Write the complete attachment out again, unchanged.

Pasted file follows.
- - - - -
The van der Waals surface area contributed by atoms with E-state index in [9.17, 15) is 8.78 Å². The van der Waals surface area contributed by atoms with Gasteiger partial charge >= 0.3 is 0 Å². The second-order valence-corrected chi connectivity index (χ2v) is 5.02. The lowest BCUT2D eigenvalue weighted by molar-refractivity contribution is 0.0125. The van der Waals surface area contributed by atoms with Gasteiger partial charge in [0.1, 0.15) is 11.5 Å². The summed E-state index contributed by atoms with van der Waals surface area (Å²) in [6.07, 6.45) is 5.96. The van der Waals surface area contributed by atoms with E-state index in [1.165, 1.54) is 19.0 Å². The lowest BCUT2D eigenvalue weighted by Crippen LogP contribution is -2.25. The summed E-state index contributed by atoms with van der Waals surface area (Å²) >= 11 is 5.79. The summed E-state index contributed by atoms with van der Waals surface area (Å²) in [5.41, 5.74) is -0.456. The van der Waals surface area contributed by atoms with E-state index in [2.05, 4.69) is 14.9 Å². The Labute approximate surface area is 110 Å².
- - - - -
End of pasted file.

The van der Waals surface area contributed by atoms with E-state index in [9.17, 15) is 8.78 Å². The van der Waals surface area contributed by atoms with Gasteiger partial charge >= 0.3 is 0 Å². The second-order valence-corrected chi connectivity index (χ2v) is 5.02. The lowest BCUT2D eigenvalue weighted by molar-refractivity contribution is 0.0125. The van der Waals surface area contributed by atoms with Gasteiger partial charge in [0.1, 0.15) is 11.5 Å². The summed E-state index contributed by atoms with van der Waals surface area (Å²) in [6.07, 6.45) is 5.96. The van der Waals surface area contributed by atoms with E-state index in [1.165, 1.54) is 19.0 Å². The lowest BCUT2D eigenvalue weighted by Crippen LogP contribution is -2.25. The summed E-state index contributed by atoms with van der Waals surface area (Å²) >= 11 is 5.79. The summed E-state index contributed by atoms with van der Waals surface area (Å²) in [5.41, 5.74) is -0.456. The van der Waals surface area contributed by atoms with E-state index in [2.05, 4.69) is 14.9 Å². The Labute approximate surface area is 110 Å².